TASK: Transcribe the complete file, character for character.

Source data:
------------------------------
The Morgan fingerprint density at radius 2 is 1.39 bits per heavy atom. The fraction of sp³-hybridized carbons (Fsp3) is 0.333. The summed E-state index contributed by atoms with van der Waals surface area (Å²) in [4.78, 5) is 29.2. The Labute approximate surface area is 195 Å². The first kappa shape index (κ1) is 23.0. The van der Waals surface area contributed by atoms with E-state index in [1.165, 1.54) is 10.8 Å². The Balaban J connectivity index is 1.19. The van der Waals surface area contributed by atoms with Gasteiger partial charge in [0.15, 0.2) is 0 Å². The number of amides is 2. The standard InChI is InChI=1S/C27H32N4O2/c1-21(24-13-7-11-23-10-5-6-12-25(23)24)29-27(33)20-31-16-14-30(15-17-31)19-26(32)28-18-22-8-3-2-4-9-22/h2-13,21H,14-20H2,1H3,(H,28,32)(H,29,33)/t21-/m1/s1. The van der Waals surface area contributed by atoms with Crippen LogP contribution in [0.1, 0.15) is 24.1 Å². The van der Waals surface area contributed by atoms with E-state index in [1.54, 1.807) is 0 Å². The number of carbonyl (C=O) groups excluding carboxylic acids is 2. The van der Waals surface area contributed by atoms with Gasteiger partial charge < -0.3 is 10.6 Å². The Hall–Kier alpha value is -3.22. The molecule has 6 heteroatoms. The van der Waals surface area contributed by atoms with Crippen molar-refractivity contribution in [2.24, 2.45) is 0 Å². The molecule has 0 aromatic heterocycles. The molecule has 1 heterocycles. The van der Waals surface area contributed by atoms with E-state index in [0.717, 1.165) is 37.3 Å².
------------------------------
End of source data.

The Morgan fingerprint density at radius 2 is 1.39 bits per heavy atom. The fraction of sp³-hybridized carbons (Fsp3) is 0.333. The summed E-state index contributed by atoms with van der Waals surface area (Å²) in [4.78, 5) is 29.2. The Labute approximate surface area is 195 Å². The first kappa shape index (κ1) is 23.0. The van der Waals surface area contributed by atoms with E-state index in [1.165, 1.54) is 10.8 Å². The Balaban J connectivity index is 1.19. The van der Waals surface area contributed by atoms with Gasteiger partial charge in [0.15, 0.2) is 0 Å². The number of amides is 2. The standard InChI is InChI=1S/C27H32N4O2/c1-21(24-13-7-11-23-10-5-6-12-25(23)24)29-27(33)20-31-16-14-30(15-17-31)19-26(32)28-18-22-8-3-2-4-9-22/h2-13,21H,14-20H2,1H3,(H,28,32)(H,29,33)/t21-/m1/s1. The van der Waals surface area contributed by atoms with Crippen LogP contribution in [0.1, 0.15) is 24.1 Å². The van der Waals surface area contributed by atoms with E-state index in [1.54, 1.807) is 0 Å². The number of carbonyl (C=O) groups excluding carboxylic acids is 2. The van der Waals surface area contributed by atoms with Gasteiger partial charge < -0.3 is 10.6 Å². The Hall–Kier alpha value is -3.22. The molecule has 6 heteroatoms. The van der Waals surface area contributed by atoms with Crippen molar-refractivity contribution in [2.24, 2.45) is 0 Å². The molecule has 0 aromatic heterocycles. The molecule has 1 heterocycles. The van der Waals surface area contributed by atoms with E-state index in [0.717, 1.165) is 37.3 Å².